How JustAnswer Works:
  • Ask an Expert
    Experts are full of valuable knowledge and are ready to help with any question. Credentials confirmed by a Fortune 500 verification firm.
  • Get a Professional Answer
    Via email, text message, or notification as you wait on our site.
    Ask follow up questions if you need to.
  • 100% Satisfaction Guarantee
    Rate the answer you receive.
Ask Dr. Gary Your Own Question
Dr. Gary
Dr. Gary, Cat Veterinarian
Category: Cat Veterinary
Satisfied Customers: 3911
Experience:  DVM, Emergency Veterinarian, BS (Physiology)
Type Your Cat Veterinary Question Here...
Dr. Gary is online now
A new question is answered every 9 seconds

My name is ***** *****. I took my 7 yr old cat to urgent

Customer Question

Customer: Hi, my name is ***** *****. I took my 7 yr old cat to urgent care yesterday because she isnt eating anything and is very lethargic, the diagnostics is going to run upwards of $700 and I simply cant afford it so they gave me some special food and told me to feed her with a syringe. She's been urinating herself all night and I seriously thought she was about to take her last breath, however she JUST started drinking water on her own.....I don't really know what answer Im looking for, Im just googling away....Im hoping to get her through today to get her to a more affordable clinic in the AM
JA: Thanks. Can you give me any more details about your issue?
Customer: Basically I noticed she wasnt eating around the middle of last week. I got her some wet food, which is normally a huge treat for her, and she barely touched it then by Friday she was soooo lethargic and not responding to me. She went from lethargic to basically a limp ragdoll within 24 hours so I took her to urgent care she was severely dehydrated, but I couldnt afford the tests to figure out whats wrong w her. Ive been feeding her 5mg of food every couple of hours
JA: OK got it. Last thing — JustAnswer charges a fee (generally around $19) to post your type of question to Cat Veterinary Experts (you only pay if satisfied). There are a couple customers ahead of you. We can help you for less if you're not in a rush. Are you willing to wait a bit?
Customer: she's drinking water on her own now - sure!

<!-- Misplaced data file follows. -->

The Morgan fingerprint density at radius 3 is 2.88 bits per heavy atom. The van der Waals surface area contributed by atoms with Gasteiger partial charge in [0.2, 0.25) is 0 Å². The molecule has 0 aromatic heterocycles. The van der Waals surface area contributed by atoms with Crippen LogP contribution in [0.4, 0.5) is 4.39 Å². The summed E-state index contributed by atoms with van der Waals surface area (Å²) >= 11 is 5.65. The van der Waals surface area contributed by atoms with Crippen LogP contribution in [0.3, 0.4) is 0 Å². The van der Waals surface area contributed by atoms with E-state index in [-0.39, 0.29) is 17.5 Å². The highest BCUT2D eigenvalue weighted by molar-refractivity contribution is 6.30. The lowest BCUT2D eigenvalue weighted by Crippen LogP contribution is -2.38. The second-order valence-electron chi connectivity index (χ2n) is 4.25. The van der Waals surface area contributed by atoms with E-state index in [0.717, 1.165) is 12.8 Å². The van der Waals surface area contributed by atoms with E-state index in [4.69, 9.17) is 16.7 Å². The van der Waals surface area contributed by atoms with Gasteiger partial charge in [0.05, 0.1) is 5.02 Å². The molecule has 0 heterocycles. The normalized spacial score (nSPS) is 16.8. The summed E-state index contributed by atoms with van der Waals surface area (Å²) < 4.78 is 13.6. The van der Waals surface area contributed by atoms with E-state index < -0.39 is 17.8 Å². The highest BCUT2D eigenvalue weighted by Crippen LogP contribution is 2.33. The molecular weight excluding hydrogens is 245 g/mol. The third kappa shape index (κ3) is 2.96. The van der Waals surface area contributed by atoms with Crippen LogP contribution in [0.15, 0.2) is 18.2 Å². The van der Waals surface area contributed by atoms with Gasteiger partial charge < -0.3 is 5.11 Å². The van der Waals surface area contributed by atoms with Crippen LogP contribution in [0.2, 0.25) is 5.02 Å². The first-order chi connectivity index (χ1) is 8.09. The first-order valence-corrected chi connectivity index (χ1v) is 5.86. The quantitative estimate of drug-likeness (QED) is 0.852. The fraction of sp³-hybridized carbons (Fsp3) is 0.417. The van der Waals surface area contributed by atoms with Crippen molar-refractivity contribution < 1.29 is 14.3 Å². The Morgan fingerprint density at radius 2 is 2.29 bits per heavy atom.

JA: OK. Now I'm going to take you to a page to place a secure deposit with JustAnswer. Don't worry, this chat is saved. After that, we will finish helping you.
Submitted: 1 year ago.
Category: Cat Veterinary
Customer: replied 1 year ago.
She is essentially just sitting in own urine, like its slowly "leaking" out and saturating her bottom....not sure if that makes sense....
Expert:  BestFriendsVet replied 1 year ago.

Hi, I'm Dr. Vaino. With limited funds, there are actually several inexpensive tests that can rule out several things that can rule out some common cat illnesses. The first thing I'd suggest is to have her blood sugar tested. She may be diabetic. If she's been diabetic for some time, she may have progressed into ketoacidosis and that is very serious. Blood sugar levels can be tested with a hand-held glucometer, and with a urine dipstick, you can see if she's producing ketones in her urine. These are inexpensive tests. I'd also ask your vet, if she's not diabetic, to run a simple PCV and total solids, along with an azostick and a urine specific gravity. These tests will tell you if she's anemic, and the azostick will help rule out kidney failure. However, a high result on an azostick must be compared with her urine specific gravity, which is only accurate on a simple instrument called a refractometer (the urine dipstick is notoriously inaccurate on this test). A high Azostick (BUN level estimate) can mean either kidney failure or severe dehydration, and only the urine specific gravity (ie. how concentrated the urine is) can discern between the two.

Expert:  BestFriendsVet replied 1 year ago.

If she is not diabetic and not in kidney failure, then more advanced diagnostics will be needed (ie. full panel bloodwork, x-rays, etc) and, she is a bit young for this, buy hyperthyroidism is also possible (which, if left untreated for too long, can lead to kidney failure).